One of the more controversial and debated aspects of the Affordable Care Act is the penalty it imposes on individuals who do not enroll in health insurance by January 1, 2014. The penalty applies to the majority of legal residents of the United States and in 2014 they will face a penalty equal to the greater of:
1) $95 per person with a maximum of $285 for a family
2) 1% of modified adjusted gross household income
In 2014, an uninsured person whose income after tax adjustments is $25,000 would pay a penalty of $250 since 1% of her income is $250 and $250 is greater than the flat fee penalty of $95. These penalties will increase through 2016 when the penalty will be the greater of:
1) $695 per person with a maximum of $2,085 for families
2) 2.5% of modified adjusted gross household income
The penalty shall be pro-rated to the number of months without coverage (e.g. 6 months without coverage = 50% of penalty). Coverage gaps equaling less than three months in a calendar year shall not trigger a penalty.
After 2016, the flat dollar amount (see option #1 in each scenario above) shall be indexed to inflation.
Those households whose annual income is below 100% of the Federal Poverty Level will not be subject to the penalty but would be eligible for Medicaid under most conditions.
As mentioned earlier in the article, penalties for lacking health insurance are calculated using your “modified adjusted gross income,” otherwise known as MAGI. MAGI is not your annual salary. Rather, it can include additional sources of income such as tax-exempt interest income. Furthermore, MAGI includes a variety of tax deductions (but not all of the deductions used to calculate “adjusted gross income” on line 38 of a 1040 tax form). For more information, see the IRS’ calculation of modified adjusted gross income.
The penalty for children will be half the flat dollar amount. Additionally, an overall cap on penalties will apply to families. Individuals who have income too low to file a federal tax return shall have the penalty waived.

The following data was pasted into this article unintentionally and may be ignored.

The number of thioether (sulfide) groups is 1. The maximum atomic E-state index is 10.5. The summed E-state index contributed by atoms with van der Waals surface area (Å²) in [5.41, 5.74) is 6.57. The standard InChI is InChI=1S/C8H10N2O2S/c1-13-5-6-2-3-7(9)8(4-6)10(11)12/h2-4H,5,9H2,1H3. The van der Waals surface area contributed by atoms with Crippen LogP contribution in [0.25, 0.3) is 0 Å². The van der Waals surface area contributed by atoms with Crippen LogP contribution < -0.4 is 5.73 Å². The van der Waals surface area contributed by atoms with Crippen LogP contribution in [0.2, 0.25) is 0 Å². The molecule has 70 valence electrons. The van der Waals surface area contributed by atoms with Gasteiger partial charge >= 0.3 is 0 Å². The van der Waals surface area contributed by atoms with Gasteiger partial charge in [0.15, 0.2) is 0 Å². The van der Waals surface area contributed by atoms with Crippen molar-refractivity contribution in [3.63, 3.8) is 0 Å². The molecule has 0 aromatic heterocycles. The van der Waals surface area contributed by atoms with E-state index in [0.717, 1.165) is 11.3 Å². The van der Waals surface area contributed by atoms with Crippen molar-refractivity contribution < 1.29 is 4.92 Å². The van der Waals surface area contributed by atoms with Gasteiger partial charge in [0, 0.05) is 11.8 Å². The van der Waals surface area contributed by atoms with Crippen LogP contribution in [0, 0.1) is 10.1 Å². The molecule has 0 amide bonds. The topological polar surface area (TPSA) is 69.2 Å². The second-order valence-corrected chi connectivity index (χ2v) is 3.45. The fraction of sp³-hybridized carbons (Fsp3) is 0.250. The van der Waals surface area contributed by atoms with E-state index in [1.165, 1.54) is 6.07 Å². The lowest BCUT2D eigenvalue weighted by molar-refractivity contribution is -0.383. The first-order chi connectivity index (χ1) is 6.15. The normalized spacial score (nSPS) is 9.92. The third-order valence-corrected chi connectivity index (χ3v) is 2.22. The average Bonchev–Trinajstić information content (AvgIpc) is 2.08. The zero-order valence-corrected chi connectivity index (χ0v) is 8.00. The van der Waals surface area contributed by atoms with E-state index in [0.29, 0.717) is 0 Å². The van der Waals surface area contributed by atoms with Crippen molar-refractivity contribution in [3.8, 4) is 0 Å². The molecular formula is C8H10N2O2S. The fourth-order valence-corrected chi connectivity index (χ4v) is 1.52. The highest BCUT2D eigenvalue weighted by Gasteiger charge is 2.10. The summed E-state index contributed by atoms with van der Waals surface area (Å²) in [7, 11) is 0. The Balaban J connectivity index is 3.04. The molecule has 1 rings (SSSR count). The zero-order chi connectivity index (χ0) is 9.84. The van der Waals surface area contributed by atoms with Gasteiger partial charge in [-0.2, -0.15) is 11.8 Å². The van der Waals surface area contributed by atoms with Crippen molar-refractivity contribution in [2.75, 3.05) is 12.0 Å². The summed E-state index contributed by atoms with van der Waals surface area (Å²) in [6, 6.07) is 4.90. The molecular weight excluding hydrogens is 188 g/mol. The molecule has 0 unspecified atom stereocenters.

Health insurance penalties also apply to businesses but not until 2015. Employers have received a penalty waiver for the year 2014. For businesses that employ the equivalent of at least 50 full time employees, they must offer full time employees at least one affordable group health insurance option that meets or exceeds the actuarial value of a Bronze Plan (for an explanation of “actuarial value” see Affordable Care Act Insurance Plans). “Affordable” in this context means that the single coverage premium paid by the employee does not surpass 9.5% of his or her wages from the company. If a company fails to meet these criteria and employees receive subsidized coverage through an exchange, it faces a penalty. The penalty, determined on a monthly basis, depends on the nature of the employer’s non- compliance.
1. Monthly penalty for employers that fail to provide health coverage: The number of full-time equivalent employees (minus 30) multiplied by 1/12th of $2,000.
2. Monthly penalty for employers that provide coverage failing to meet minimum standards for value and affordability: The number of full-time equivalent employees receiving subsidized Exchange coverage multiplied by 1/12th of $3,000 (this penalty cannot exceed the penalty for providing no coverage).
A variety of groups will avoid the penalty despite a lack of health insurance. These groups include: